“Front Mission 4” for PlayStation 2 is a turn-based combat-strategy game in which players pilot robots. All of these elements, except maybe the giant robots, are central to understanding the latest offering from Square Enix.
“Front Mission 4” follows two seemingly unconnected story lines. In the first, several German military bases are destroyed during surprise attacks. An investigation is launched by Durandal, a European Economic Community company similar to Airbus that makes giant combat robots instead of commuter jets.
The other story line begins like the movies “Four Kings” and “Kelly’s Heroes,” with a band of rules-breaking soldiers discovering a load of gold in Columbia. Instead of driving tanks, however, these soldiers drive . . . yup, giant combat robots.
These aren’t just any giant robots, mind you, they’re Wanzers ( pronounced Vanzers) — robots that look and move like humans and can be outfitted for close combat, medium-range combat or long-range combat. OK, I take that back, except for the fact that they are called Wanzers these robots are exactly like any other giant robot.
Complaint number one is that when everybody is riding in giant robots, the fact that they are in giant robots becomes more or less insignificant. Giant robots are only cool if everything around you is small.
The battle mechanics are tried and true and older than computer games — maybe older than computers. The action in “Front Mission 4” is broken into turns. During your turn, you move your men within a pre-described special circumference and attack one enemy that is within your range. When completely healthy, your robot may be able to move anywhere within a 1,000-yard circle.
If your robot has a machinegun or long-range missiles, you may want to move away from the enemy to keep space between you, because once you have moved, you finish your turn by attacking an enemy — and the enemy gets to respond if it can. Robots with melee weapons, for instance, can only strike back if you are right beside them. Robots with shotguns are not effective at a distance.
Through most of the game, you control squads of robots. During your turn, you get one move to place each of your units into strategic locations, you can fire on enemies or repair your Wanzers, and then the enemy gets a turn to do the same.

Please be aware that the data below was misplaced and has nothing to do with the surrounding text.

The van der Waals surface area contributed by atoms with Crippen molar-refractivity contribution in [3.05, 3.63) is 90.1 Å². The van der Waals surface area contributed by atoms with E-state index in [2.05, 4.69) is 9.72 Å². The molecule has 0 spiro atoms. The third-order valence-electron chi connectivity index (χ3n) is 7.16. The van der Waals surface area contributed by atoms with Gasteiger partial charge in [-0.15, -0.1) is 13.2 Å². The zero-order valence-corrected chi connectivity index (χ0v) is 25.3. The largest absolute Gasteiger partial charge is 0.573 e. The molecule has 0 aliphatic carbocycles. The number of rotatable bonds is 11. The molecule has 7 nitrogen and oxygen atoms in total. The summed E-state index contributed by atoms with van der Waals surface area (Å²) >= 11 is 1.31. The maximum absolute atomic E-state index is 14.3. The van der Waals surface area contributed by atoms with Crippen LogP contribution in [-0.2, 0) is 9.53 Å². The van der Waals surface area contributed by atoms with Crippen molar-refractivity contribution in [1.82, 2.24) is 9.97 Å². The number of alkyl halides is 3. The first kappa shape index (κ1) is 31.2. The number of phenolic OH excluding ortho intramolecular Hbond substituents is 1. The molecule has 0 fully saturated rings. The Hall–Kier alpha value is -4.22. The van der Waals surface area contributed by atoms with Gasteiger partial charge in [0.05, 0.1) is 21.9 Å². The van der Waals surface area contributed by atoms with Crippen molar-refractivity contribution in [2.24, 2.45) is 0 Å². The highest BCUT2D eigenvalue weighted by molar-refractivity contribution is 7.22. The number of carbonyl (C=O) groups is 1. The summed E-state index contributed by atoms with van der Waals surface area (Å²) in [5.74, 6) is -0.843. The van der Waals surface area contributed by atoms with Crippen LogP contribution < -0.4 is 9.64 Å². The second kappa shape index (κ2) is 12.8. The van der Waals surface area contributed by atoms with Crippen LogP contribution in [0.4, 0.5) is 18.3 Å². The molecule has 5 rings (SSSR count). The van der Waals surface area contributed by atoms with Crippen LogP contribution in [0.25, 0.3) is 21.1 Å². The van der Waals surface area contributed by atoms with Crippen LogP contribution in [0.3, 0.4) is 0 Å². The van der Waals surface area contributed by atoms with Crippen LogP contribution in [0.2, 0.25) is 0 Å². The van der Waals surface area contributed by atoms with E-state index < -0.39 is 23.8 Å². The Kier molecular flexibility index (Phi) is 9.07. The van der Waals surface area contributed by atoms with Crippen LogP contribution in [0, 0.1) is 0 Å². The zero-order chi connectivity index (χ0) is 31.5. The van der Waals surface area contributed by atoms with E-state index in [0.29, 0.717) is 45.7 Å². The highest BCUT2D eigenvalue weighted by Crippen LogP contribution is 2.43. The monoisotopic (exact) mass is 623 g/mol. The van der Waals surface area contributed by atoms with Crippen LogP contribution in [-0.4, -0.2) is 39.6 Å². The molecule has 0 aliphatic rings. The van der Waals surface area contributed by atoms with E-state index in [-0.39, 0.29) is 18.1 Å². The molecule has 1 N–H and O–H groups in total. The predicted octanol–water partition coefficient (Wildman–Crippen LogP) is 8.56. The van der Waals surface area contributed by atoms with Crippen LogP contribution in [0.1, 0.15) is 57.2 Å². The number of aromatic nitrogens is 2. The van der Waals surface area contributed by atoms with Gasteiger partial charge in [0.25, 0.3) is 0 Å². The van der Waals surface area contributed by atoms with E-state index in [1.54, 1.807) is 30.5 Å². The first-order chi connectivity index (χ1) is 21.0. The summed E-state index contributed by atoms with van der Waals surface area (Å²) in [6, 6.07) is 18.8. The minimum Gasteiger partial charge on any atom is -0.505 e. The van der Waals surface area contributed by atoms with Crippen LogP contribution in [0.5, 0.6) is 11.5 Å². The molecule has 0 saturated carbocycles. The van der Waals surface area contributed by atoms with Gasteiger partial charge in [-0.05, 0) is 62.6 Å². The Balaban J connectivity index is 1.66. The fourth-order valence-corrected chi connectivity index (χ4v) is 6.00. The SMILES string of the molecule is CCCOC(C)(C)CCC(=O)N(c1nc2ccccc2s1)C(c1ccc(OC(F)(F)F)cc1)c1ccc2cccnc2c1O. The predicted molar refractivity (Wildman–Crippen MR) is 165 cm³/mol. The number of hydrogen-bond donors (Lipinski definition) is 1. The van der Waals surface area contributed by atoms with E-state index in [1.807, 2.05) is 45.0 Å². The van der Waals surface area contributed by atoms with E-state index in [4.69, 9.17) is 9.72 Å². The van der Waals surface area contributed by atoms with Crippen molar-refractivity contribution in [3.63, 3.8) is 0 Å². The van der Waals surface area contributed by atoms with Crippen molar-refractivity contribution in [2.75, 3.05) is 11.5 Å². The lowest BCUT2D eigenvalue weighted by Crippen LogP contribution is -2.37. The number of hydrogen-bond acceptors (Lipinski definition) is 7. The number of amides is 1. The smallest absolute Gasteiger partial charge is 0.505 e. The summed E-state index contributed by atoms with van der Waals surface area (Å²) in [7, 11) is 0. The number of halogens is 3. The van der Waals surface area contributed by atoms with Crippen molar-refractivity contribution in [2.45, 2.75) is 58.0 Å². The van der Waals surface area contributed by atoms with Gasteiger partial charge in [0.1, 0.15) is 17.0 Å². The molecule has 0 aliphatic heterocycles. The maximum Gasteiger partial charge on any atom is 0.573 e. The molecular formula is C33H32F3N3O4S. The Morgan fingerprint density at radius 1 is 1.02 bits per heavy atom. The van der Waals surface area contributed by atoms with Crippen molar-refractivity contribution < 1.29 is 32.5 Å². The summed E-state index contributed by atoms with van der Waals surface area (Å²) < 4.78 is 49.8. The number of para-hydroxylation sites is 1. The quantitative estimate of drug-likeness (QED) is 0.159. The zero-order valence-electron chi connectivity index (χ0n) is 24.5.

You can forget about slugging it out in these battles. Your squads are almost always outnumbered, so you’d best get used to the idea of slipping your melee robots in close and placing your projectile robots at a safe distance while your gun-toting Wanzers move around the field.
In theory, as the game goes on, you upgrade your robots and become more powerful. In truth, as you become more powerful, the enemy robots become more powerful and more plentiful. You actually lose ground.
Turn-based strategy is older than computer games — it is a staple in board games — but it still works. “Front Mission 4” may not bring anything new to the table, but the game controls and objectives are clear.
It is in the presentation that “Front Mission 4” disappoints. The computer graphics movies between the battles are nice, but the battle graphics are disappointing. The story is mildly interesting in the beginning but wears down. Less than one-third of the way through the game, you may find yourself hitting the “START” button to skip the animated sequences, which is a shame as those are the only parts in the game with really good graphics.
And then there is the way the dialogue is relayed. Little avatars of game characters appear on the bottom of the screen beside text boxes. Sometimes these text boxes are accompanied by voice acting, most often they are not. Either way, this is beyond cheesy. I mean, this is the Super Famicom way of showing dialogue. It harkens back to the days of such early 1990s hits as “Star Fox” and “U.N. Squadron.” Frankly, this little bit of retro styling detracts from the rest of the game.
Despite decent game play, “Front Mission 4” plays like an old school robot — clunky, slow and obsolete.